From Volume 9, Issue 5:You won’t find the verb “to luck” and the associated gerund “lucking” in the dictionary. Why? It’s my word, that’s why. Lucking means creating your own luck, and we’re all doing it all the time. The question is, what kind of luck are we creating, and if it’s not the kind we want, can we change it?
From Volume 9, Issue 5:“When you come to a fork in the road, take it.” —Yogi Berra
Sometimes I see new things I want to try…tennis…bridge…fishing…sailing. Other times I yearn to just stay in my comfort zone…play the piano…eat at restaurants “where everybody knows your name”…visit the same towns on vacations. And often, I remember things I used to do that gave me pleasure…playing guitar…songwriting…dead reckoning rally navigation (I’ll explain this last one in due time). These are activities and places that used to be in my comfort zone, and they might represent a third tine on that fork between what’s comfortable and what will help us grow.
From Volume 9, Issue 4:Margins are buffers. They protect us against things we don’t want. We put them at the edge of our writing so words don’t run off the page. We use them to secure investments with a broker. We win by a margin. The difference between what a merchant buys something for and what he sells it for is a margin. Margins are useful and valuable to maintain. So, what about margins in your day-to-day life?
From Volume 9, Issue 4:“Would it help?” ~ Rudolf Ivanovitch Abels in “Bridge of Spies” when asked “don’t you ever worry?”
When I get angry… really angry because of some unmet expectation (yes, I fall off the wagon, too!), my reaction is frequently anger about my anger. I want to be a more present individual. I know anger is not a productive response to anything. So when I catch myself feeling anger, what happens? I get angry with my anger! What’s with this, and what can I do about it?
From Volume 9, Issue 3:You know the guy. He flies by a line of cars crawling to an exit ramp on the Interstate and dives into a slot 40 cars ahead of you. Or it’s that woman who stands proudly in the “12 items or less” aisle at the grocery store with what looks like enough food for the 3rd Battalion. Obnoxious. Period. You can get furious and let it ruin your day or you can take another approach that involves taking a look at yourself.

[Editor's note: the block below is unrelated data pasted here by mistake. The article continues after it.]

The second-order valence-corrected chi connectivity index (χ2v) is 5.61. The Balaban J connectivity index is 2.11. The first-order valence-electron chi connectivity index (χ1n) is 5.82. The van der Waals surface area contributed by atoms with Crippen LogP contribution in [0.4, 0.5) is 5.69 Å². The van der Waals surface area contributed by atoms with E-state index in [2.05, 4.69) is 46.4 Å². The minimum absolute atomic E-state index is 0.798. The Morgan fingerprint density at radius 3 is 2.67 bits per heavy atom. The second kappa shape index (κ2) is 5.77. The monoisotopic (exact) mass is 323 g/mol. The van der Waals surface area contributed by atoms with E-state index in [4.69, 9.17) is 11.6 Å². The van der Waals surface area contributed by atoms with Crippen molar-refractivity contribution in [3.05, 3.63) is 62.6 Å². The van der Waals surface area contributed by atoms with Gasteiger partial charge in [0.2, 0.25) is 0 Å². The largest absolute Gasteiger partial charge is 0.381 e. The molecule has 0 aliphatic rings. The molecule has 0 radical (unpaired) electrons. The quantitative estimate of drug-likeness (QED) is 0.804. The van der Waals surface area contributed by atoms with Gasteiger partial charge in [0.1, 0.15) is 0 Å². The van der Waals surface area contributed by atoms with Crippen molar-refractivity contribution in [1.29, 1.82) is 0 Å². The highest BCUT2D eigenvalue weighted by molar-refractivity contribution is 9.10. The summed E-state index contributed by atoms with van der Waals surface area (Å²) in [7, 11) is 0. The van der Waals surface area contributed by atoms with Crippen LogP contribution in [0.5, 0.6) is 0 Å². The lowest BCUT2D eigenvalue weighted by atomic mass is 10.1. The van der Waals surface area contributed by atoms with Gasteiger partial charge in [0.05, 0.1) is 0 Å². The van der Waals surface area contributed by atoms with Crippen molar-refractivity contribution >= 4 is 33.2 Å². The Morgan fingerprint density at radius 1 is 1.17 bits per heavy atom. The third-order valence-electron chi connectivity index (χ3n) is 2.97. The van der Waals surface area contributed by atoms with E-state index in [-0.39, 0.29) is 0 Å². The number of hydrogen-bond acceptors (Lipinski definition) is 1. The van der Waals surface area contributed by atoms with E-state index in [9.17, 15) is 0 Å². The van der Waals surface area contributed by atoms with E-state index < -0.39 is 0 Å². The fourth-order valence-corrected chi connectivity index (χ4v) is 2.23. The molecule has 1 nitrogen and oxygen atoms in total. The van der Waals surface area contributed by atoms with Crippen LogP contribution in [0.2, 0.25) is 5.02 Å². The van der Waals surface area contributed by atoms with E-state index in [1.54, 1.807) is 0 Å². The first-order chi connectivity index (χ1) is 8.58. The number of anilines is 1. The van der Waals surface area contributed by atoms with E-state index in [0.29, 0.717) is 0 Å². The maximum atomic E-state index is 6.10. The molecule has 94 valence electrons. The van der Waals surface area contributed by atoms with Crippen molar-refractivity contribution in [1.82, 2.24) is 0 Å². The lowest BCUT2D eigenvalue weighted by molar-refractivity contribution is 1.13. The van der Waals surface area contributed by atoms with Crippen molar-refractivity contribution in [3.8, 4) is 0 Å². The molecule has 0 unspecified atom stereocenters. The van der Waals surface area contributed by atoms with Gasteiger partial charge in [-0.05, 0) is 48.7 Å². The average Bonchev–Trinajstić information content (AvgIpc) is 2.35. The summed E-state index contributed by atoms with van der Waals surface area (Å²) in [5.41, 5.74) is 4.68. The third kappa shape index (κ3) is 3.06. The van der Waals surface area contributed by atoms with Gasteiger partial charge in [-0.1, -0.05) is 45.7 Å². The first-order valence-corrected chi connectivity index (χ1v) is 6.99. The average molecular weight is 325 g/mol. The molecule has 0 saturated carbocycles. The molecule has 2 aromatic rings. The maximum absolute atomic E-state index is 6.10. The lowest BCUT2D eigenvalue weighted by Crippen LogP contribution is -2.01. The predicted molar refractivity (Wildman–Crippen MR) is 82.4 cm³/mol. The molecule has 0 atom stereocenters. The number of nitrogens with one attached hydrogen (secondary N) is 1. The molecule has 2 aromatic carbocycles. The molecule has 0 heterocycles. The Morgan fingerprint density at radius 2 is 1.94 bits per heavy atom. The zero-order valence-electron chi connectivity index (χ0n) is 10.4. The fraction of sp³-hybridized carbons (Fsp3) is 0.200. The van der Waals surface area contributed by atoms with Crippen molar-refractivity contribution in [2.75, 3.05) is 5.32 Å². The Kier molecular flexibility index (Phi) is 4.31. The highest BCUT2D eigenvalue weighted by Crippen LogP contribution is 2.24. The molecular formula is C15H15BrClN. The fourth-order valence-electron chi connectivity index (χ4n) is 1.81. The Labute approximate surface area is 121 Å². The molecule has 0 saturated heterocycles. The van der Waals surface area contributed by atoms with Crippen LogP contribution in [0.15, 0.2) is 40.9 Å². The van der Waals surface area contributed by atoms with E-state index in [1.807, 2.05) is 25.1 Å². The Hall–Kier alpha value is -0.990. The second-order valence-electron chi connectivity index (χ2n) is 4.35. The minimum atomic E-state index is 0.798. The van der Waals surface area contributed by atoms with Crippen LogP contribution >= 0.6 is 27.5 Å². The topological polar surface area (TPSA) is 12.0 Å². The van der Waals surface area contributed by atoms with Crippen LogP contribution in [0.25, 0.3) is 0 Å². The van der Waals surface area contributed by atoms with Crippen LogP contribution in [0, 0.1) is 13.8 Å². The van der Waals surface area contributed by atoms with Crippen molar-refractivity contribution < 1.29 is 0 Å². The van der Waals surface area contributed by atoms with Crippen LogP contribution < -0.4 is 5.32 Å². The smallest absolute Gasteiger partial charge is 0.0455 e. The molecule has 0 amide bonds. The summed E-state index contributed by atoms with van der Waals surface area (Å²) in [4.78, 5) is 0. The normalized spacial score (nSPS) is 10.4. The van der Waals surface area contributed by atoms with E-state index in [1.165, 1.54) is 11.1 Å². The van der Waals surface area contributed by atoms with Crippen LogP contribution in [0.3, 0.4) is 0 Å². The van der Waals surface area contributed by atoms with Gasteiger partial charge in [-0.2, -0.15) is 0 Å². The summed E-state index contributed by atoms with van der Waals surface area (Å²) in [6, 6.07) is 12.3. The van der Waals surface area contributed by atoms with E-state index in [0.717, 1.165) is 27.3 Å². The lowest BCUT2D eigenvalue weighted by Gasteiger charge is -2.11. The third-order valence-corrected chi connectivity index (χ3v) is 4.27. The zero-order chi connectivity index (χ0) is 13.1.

From Volume 9, Issue 3:For 40 years, I have skated under the radar of jury duty. But recently I was summoned to a serve at a criminal trial—two defendants were charged with a conspiracy to possess narcotics for distribution. I was one of 40 in the jury pool. Last time I was summoned, I was excused as soon as an attorney discovered I had a master’s degree in psychology. I thought the same thing would happen here. Not so. I survived to be named juror #6 of 14 (there were two alternates). Here’s what happened and why I’d happily do jury duty again.
From Volume 9, Issue 2:My mentor, Jut Meininger, spent the last three years of his life attempting to get me to see the futility of having expectations. “Give up your expectations,” Jut would tell me from his Knower/Judger, “and you will completely eliminate frustration.” (I’ve been known to be very frustrated on and off during my life…many of you may have witnessed this!) My response from my K/J was, “How does someone with the goal-oriented K/J set of rules actually accomplish anything? Don’t we have to have expectations in order to succeed?” Jut’s been gone six years now, and his wisdom is finally sinking in.
From Volume 9, Issue 2:Fight, flight, or freeze. Some thugs pursued a friend and me on South Street in Morristown, NJ, in my early teenage years. We picked flight and dove into a store owned by a friend of my uncle. Adrenaline flowed. Blood pressure went up. Fear is an incredible motivator! But how do we use these three reactions in everyday life to benefit us?
From Volume 9, Issue 1:The cultural Knower/Judger rule, at least here in the Western world, is that we continually strive to close the gap between what we have or are, and what we want or want to be. The desire to close this gap is a motivator. It’s what will help you make a higher salary or annual income this year, hit your sales goals, and get the car, house, or clothes you want. But let’s face it. The driving force of the American Dream is a certain level of dissatisfaction and, quite naturally, unhappiness—until you get what you want. My question is this: do dissatisfaction and unhappiness have to go together?
From Volume 9, Issue 1:We all know we should be altruistic, and many of us are. But do we truly understand why? When I’m altruistic, it’s good for others. I’m helping someone in some way, giving my own money, time, or energy to another when I could be using it for myself. It’s a nice thing to do, but what do I get out of it? Well, it turns out that I’m the winner when it comes to being altruistic because there are a whole lot of benefits.